M – Miscellaneous –  managerial and administrative

Q – Group Quiz

T – Test

[D] [S] [R] were present in all 3 classrooms observed

Singapore bases its instructional program not on “inquiry” or “student-centered design” but on a combination of teacher-centered Traditional Instruction with Direct Instruction and then builds from this to Teaching for Understanding.   Why is the USA not doing the same?

The evidence is all there, if anyone wants to read it and believe it.  But THEY DON’T!

An adherence to ideological beliefs is apparently required of those in the current math leadership positions.  Information is simply IGNORED apparently because it does not compute in their ideologically bound frame of reference. Shockingly this dismissal of facts is representative of the entire US K-8 ed corps, with a few exceptions.  Why are agents like OSPI, school districts, and The Center for Strengthening the Teaching Profession not intelligently applying the relevant data to greatly improve USA’s math practices and performance?  Isn’t a 103 point gap enough to elicit some interest in change?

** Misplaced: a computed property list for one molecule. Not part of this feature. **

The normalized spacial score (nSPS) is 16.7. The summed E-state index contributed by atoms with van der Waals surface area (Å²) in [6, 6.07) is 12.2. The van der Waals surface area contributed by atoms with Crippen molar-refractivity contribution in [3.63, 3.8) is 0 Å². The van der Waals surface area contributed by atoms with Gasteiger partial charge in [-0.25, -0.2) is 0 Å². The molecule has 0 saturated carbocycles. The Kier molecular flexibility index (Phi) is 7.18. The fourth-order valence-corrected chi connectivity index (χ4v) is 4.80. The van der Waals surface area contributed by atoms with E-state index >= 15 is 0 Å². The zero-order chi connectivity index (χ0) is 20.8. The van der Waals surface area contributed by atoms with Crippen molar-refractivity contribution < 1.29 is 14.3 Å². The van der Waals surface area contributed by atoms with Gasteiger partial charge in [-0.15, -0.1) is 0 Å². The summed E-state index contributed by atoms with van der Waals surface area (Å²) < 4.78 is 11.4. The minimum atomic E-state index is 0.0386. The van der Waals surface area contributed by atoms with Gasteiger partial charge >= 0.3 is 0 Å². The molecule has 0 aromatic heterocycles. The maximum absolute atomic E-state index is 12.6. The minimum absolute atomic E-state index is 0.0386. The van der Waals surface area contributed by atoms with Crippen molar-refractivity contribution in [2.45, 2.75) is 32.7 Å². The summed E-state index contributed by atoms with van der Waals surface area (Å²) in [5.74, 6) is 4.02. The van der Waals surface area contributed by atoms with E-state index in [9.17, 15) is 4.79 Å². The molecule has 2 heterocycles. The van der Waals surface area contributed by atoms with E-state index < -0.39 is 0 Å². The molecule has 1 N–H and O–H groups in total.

Is the Educational-Industrial behemoth incapable of change because of entrenched bureaucrats, ideologues, NGOs and profit margins?

Part 1 NCTM Fooled Me Twice, but No More

Danaher Dempsey suffered through the New Math in high school.  He served on the Washington State Board of Education’s Math Advisory Panel, which contributed to the development of the 2008 Washington Math Standards.  He has attempted to teach mathematics efficiently and effectively to students in six western states.